To this end, Xerox has instituted two kits to show customers how they can take advantage of the added color and printing capability of the two presses. One is called “Event in a Box” to help iGen5 or Iridesse owners host events that can show their customers what can be done. The kit, which comes on a thumb drive, includes a presentation (which is not about the press) and is designed to help the print provider show customers what can done with an iGen5 or Iridesse press. It includes a poster and direct mail invitations to help promote the event and guidance for conducting an informative program that shows customers what can be done with the technology at hand.

Also available are the Print Provider Promotional kits, one each for iGen5 and Iridesse, that are more of a step-by-step walk-through for designers. The kit for Iridesse owners, for instance, includes a poster series using clear, silver, white and gold and includes production notes detailing how the effects were achieved.

Ms. Stear told me Xerox is trying to make its products as flexible and modular as possible so its customers can obtain the machine that will fit their needs, and provide a platform for further growth. For example, although a customer may not envision needing white toner when first purchasing an Iridesse, an eager customer may show up with a design requiring white on a dark-colored substrate. When this happens, Stear said it takes less than half an hour to swap one of the machine’s additional colors for white.

In some cases substrate choice plays as big a part of the final result as the toner. Xerox has partnered with specialty substrate provider GPA, which offers tested and approved substrates to help ensure jobs that go beyond the bounds of CMYK turn out as envisioned. Do not discount the value of unique substrates intended for the heat and light of a digital toner press. Substrates can make all the difference between average and “Wow!”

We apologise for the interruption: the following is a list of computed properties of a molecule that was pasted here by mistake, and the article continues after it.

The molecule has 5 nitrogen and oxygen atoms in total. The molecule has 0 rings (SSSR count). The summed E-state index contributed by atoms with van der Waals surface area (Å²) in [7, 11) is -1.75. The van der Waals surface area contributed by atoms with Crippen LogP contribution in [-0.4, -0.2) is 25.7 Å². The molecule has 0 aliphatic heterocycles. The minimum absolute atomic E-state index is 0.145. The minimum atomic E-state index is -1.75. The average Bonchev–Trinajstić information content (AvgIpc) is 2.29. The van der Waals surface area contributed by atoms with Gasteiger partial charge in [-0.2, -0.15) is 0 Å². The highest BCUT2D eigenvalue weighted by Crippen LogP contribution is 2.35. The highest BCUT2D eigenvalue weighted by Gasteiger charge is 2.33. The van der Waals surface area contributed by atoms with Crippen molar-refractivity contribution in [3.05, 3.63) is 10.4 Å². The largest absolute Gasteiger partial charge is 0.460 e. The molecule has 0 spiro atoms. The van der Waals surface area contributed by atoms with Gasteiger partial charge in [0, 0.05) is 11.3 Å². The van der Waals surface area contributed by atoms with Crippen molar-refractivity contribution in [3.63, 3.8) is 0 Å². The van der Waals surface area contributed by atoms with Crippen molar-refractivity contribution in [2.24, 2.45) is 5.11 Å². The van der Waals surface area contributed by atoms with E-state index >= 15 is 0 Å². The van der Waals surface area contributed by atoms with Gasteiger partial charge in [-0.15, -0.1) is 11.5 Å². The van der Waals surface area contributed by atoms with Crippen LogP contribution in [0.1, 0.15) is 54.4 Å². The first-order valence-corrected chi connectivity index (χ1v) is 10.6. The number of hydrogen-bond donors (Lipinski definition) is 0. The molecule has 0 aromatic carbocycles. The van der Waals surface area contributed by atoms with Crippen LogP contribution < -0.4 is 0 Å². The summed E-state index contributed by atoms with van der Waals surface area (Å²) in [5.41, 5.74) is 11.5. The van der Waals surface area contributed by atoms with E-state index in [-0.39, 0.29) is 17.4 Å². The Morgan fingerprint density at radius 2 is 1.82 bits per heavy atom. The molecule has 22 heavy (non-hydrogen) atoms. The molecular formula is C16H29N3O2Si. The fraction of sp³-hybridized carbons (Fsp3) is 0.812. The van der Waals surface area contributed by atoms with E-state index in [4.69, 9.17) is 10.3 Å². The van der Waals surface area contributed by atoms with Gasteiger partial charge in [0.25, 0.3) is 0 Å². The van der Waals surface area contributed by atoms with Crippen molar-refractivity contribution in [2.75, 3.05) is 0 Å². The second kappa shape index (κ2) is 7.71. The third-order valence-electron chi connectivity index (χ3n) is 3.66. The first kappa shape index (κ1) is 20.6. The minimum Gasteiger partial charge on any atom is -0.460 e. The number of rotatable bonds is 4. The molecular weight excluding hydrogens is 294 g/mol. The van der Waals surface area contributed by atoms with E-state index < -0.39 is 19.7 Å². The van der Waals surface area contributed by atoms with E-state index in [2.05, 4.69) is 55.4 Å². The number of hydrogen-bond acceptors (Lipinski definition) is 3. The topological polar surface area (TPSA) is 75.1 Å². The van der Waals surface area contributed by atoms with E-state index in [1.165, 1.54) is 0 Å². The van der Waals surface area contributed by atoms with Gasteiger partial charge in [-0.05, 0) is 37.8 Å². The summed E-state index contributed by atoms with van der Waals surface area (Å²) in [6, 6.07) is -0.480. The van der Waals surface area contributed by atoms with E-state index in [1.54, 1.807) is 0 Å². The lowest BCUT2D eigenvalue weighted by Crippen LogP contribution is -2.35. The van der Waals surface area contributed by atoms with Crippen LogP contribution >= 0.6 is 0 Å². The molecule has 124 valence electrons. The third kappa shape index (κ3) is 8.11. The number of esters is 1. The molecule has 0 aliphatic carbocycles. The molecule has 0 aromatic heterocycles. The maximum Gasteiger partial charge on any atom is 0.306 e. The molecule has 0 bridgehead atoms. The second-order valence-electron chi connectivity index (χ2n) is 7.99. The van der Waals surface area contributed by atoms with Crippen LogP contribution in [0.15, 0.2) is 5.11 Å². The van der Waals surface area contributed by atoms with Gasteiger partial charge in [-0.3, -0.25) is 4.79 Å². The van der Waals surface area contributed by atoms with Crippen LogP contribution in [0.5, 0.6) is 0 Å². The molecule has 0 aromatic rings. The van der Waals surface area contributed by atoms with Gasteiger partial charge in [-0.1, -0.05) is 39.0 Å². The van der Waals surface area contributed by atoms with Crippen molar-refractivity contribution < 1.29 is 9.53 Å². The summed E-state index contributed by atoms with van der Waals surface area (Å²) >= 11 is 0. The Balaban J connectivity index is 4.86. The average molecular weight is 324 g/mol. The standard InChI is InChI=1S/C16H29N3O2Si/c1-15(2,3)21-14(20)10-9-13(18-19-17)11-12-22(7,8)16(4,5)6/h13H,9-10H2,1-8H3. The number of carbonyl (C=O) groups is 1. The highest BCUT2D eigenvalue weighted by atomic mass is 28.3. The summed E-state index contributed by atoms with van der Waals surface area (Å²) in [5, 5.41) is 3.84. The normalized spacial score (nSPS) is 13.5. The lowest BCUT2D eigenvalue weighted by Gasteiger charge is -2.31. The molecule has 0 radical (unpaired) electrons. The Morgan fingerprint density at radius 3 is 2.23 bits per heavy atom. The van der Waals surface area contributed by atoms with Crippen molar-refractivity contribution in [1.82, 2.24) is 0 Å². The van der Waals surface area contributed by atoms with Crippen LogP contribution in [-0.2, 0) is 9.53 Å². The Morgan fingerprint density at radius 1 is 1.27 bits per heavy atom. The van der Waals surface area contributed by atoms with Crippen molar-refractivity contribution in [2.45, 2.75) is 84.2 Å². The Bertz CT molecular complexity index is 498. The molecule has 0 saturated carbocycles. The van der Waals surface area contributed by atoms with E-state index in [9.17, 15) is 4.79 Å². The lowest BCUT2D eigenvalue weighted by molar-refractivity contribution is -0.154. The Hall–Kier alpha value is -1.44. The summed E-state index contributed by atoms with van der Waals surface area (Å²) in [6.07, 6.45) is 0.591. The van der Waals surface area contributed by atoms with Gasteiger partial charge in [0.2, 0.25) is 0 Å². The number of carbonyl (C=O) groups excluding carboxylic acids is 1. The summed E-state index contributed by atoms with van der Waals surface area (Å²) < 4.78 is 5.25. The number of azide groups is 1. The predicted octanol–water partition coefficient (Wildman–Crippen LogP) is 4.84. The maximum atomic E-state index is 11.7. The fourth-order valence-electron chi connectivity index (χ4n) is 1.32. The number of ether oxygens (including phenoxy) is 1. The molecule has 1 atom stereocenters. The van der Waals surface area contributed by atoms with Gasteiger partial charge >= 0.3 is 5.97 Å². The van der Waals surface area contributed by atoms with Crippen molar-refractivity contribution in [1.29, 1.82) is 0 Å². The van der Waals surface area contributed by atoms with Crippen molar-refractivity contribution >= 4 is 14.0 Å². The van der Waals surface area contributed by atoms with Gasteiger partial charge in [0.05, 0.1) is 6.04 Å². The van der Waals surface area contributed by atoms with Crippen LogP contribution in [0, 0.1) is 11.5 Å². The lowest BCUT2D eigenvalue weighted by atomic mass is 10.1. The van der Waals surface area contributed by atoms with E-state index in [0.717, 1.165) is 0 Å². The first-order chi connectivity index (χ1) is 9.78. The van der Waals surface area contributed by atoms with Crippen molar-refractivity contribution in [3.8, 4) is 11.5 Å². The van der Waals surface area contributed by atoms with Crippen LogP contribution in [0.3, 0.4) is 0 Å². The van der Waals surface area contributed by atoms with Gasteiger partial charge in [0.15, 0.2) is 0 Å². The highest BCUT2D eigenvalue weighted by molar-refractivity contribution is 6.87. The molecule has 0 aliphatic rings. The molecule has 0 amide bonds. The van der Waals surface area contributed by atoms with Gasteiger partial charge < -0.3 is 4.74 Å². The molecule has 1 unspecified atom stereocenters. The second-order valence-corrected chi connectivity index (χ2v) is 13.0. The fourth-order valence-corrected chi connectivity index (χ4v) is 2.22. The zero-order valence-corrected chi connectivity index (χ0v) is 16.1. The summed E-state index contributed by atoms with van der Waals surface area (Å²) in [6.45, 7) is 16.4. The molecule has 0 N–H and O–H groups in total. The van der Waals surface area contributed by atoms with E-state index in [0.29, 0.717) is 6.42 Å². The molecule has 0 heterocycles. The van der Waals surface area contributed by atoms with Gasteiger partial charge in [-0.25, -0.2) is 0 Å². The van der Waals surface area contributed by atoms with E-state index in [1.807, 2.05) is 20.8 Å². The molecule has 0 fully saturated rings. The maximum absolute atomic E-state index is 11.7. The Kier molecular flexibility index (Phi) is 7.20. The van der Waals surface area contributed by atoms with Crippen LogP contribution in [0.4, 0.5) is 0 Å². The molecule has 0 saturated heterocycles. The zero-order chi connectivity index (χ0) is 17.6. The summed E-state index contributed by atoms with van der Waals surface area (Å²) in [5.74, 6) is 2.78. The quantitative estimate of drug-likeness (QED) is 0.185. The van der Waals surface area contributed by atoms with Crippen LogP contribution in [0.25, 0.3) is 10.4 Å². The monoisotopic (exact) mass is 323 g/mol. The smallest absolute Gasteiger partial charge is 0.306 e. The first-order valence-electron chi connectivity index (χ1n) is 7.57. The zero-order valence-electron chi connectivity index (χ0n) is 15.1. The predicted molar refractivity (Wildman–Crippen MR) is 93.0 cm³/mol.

Beyond CMYK
According to Ms. Stear, Xerox is taking its color message further for customers and designers alike. Designers seeking to become comfortable with the nuances of adding colors can gain more knowledge at The site features the voices and perspectives of designers around the world and four brief videos meant to provoke thoughts such as, “Is Clear a Color?” “Do Creative Care about Technology?” “Is ‘Better Together’ the Future for Creative and Print Providers?” and “Do Designers Care About Technology?” For still more detail, a Xerox-published book that’s rife with printed samples and details will be available around the time you read this. An example of the book’s contents is on the site as are some already printed samples with links to How To videos, Design and File Prep Guides, substrate recommendations, and more.

Still, getting a design printed is the most critical step, so if a designer’s local print provider does not have the press needed for a particular application a business locator page at can help end-customers find a print provider with the equipment needed for a specific job.

Over the past few years I’ve watched (usually skeptically) as vendors add additional color capabilities to their digital presses. Wondering how well it works in the real world, I’ve asked designers how they use their newfound capabilities. I’m told some of the added features have not really done much to enhance a printed page. Others require deep expertise in Adobe Photoshop, InDesign and Illustrator. There’s nothing wrong with that, but for designers who need to add some extra “pop” to otherwise ordinary brochures, flyers, posters and more, an easier approach is called for. As near as I can tell so far, the approach Xerox has taken seems to address the challenge on all levels.

Mr. Robins from IPW1 agrees. “I’m very pleased with where we are today and that I can give my clients what they’re looking for as an end product. It’s a pleasure to supply them with finished materials they’re going to be happy with.”